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United States v. Thomas

United States District Court, E.D. Louisiana

February 16, 2018

UNITED STATES OF AMERICA
v.
ANTHONY THOMAS

         SECTION: “E”

          ORDER AND REASONS

          SUSIE MORGAN UNITED STATES DISTRICT JUDGE.

         Before the Court is Defendant Anthony Thomas's Motion for Reduction of Sentence.[1] For the following reasons, Defendant's motion is DENIED.

         BACKGROUND

         On October 4, 2012, Thomas was charged in a twenty-nine-count indictment related to his role in a scheme to commit arson and collect insurance policies on the affected properties.[2] On March 12, 2014, Thomas pleaded guilty pursuant to a plea agreement to Counts 1 through 9 of a Superseding Bill of Information.[3] Specifically, Thomas pleaded guilty to Conspiracy to Commit Arson (Count 1); Conspiracy to Commit Mail and Wire Fraud (Count 2); Wire Fraud (Counts 3-5); Arson (Count 6); Use of Fire to Commit a Felony (Count 7); Arson (Count 8); and False Statement (Count 9).[4] On March 4, 2015, the Court sentenced Thomas to 204 months in prison: 84 months as to Counts 1 through 6 and 8, and 60 months as to Count 9, to be served concurrently, and 120 months as to Count 7, to be served consecutively to all other counts.[5]

         On April 1, 2015, Thomas filed a direct appeal with the Fifth Circuit.[6] On April 11, 2016, the Fifth Circuit affirmed the judgment of conviction on the grounds that Thomas's appeal was frivolous.[7] On April 4, 2017, Thomas, proceeding pro se, filed a motion to vacate, set aside, or correct sentence pursuant to 28 U.S.C. § 2255, [8] which the Court denied.[9]

         ANALYSIS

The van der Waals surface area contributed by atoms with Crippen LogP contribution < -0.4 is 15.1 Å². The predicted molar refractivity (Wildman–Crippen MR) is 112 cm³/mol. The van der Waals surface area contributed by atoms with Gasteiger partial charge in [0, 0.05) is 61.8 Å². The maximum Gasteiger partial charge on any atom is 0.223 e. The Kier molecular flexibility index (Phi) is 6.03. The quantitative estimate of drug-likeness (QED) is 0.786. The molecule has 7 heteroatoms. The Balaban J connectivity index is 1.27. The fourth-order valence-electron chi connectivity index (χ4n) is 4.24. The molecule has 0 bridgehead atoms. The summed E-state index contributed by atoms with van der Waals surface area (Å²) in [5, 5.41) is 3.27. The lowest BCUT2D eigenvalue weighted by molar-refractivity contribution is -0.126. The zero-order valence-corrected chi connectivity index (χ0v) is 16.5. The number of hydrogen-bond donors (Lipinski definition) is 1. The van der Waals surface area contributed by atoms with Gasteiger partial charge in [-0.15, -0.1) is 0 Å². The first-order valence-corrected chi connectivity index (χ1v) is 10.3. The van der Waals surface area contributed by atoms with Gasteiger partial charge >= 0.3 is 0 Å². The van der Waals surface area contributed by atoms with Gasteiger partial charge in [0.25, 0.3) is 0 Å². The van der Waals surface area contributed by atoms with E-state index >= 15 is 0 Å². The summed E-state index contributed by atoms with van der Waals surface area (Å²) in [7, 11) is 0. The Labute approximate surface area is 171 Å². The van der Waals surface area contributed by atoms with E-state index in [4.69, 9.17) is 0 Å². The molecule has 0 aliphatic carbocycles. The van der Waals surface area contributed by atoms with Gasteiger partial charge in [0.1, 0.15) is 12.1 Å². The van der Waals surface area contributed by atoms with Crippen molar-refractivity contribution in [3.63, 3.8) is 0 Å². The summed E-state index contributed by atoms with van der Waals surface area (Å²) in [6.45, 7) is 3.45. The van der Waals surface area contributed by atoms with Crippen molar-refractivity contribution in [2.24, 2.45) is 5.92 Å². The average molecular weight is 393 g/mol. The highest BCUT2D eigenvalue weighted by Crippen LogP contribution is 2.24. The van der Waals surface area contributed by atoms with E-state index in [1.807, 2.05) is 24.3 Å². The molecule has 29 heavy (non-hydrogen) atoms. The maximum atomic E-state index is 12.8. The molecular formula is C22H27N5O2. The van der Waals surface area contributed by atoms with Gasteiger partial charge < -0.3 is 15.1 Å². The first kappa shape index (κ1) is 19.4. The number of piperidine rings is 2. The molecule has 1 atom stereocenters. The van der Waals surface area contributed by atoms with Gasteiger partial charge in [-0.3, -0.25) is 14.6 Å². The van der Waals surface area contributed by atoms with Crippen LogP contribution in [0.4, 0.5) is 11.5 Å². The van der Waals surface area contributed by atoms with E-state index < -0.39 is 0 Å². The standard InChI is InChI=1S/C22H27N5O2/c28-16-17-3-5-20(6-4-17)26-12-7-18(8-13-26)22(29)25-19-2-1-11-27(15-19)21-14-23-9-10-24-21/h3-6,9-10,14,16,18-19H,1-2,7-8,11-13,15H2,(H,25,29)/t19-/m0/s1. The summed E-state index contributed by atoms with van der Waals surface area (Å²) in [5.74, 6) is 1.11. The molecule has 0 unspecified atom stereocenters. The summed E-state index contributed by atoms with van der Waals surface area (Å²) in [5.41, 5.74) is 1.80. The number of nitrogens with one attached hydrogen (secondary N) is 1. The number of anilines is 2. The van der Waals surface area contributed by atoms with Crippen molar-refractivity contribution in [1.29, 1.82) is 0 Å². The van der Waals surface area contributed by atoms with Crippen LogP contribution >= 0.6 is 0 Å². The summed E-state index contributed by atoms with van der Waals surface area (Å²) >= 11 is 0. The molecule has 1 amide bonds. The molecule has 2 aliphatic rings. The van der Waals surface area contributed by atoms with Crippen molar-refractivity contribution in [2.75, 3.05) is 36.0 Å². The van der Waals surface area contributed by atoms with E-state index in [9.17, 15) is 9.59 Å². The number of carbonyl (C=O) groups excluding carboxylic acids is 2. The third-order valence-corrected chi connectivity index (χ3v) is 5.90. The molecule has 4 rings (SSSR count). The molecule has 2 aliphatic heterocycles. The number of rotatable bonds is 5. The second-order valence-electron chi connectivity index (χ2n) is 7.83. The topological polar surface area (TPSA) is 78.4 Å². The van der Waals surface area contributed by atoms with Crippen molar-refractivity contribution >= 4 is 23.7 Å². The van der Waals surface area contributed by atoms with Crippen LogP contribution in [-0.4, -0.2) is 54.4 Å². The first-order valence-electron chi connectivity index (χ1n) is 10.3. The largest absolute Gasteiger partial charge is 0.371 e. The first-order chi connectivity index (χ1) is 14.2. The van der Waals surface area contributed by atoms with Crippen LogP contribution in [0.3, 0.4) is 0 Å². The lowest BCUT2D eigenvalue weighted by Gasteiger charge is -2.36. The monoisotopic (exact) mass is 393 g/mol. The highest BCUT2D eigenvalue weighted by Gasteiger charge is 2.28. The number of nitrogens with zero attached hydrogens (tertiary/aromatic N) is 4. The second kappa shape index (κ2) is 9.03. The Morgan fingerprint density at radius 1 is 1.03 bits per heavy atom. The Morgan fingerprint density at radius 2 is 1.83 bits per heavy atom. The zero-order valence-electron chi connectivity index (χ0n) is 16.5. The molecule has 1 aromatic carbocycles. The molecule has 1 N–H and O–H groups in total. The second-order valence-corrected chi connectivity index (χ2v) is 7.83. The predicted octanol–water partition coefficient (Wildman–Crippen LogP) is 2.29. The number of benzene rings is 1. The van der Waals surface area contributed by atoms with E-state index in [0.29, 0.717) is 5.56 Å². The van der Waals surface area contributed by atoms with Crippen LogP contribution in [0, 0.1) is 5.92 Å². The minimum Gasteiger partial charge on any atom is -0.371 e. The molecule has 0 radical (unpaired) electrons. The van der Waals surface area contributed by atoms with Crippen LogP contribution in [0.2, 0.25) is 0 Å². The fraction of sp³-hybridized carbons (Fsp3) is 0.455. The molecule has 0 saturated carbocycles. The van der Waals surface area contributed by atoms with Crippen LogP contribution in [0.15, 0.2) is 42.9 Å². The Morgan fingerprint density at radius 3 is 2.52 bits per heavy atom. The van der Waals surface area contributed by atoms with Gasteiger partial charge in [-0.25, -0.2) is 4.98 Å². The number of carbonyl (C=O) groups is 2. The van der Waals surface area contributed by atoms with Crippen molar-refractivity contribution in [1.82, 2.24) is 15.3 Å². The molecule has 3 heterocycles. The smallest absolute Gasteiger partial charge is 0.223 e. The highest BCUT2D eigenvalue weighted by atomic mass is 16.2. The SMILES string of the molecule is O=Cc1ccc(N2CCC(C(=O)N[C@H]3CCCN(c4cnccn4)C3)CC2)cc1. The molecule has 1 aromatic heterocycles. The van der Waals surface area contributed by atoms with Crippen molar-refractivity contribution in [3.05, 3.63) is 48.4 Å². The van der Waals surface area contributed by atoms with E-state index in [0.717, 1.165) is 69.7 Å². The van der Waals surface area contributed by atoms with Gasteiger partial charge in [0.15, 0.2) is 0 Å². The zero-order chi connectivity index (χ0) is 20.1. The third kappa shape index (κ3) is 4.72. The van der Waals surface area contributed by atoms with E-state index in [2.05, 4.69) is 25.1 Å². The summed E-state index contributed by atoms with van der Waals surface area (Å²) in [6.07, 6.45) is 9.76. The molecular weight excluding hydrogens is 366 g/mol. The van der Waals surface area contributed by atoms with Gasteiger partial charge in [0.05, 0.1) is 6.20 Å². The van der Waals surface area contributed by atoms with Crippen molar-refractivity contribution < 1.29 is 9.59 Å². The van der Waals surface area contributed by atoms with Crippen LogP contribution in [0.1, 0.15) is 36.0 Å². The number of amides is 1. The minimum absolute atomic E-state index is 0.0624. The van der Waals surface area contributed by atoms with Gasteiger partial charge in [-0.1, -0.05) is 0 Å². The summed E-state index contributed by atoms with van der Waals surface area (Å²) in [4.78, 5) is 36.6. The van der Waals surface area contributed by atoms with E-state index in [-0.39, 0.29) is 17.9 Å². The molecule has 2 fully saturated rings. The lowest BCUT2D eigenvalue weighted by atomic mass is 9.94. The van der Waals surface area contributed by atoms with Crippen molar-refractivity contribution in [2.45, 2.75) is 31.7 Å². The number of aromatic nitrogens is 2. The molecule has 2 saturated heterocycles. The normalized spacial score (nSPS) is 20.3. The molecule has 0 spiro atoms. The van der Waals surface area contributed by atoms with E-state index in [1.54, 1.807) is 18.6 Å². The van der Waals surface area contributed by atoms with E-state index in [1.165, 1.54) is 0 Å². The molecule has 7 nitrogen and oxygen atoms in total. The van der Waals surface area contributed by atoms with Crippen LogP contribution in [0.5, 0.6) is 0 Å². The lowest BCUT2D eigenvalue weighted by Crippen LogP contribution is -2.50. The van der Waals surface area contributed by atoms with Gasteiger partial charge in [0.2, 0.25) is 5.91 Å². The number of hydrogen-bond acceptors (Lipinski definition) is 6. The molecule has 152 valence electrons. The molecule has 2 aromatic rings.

In this motion, Thomas moves the Court to reduce or alter the terms of his sentence on the grounds that he has been rehabilitated.[10] The Court finds that such relief is unavailable.

         This Court does not have the authority to modify Defendant's sentence. Defendant fashions the motion as a “Motion for Reduction of Sentence” but this is not a cognizable procedure for obtaining post-judgment relief. The Fifth Circuit has explained that a district court has limited authority to modify or correct a sentence:

18 U.S.C. § 3582(b) authorizes the district court to modify a previously imposed sentence in a limited number of circumstances, such as: (1) when the court receives a motion from the Director of the Bureau of Prisons indicating there are extraordinary and compelling reasons warranting a reduction and that reduction is consistent with applicable policy statements issued by the Sentencing Commission; (2) pursuant to Rule 35(c) of the Federal Rules of Criminal Procedure the district court, acting within 7 days after the imposition of sentence, corrects an arithmetical, technical, or other clear error identified in a previously imposed sentence; and (3) when a defendant who has been sentenced to a term of imprisonment based upon a sentencing range that has subsequently been lowered by the Sentencing Commission.[11]

         None of these limited circumstances applies in this case. The Director of the Bureau of Prisons has not moved to modify the Defendant's term of imprisonment. As a result, the Defendant is unable to seek relief pursuant to 18 U.S.C. § 3582(c)(2). Nor has the Defendant alleged an “arithmetical, technical, or other clear error” by the district court sufficient to seek relief under Rule 35.[12] Finally, the Defendant was given a within Guidelines range sentence pursuant to his plea agreement, and the applicable sentencing range has not been lowered.

         CONCLUSION

         Accordingly;

         IT IS ORDERED that Defendant Anthony Thomas's Motion to ...


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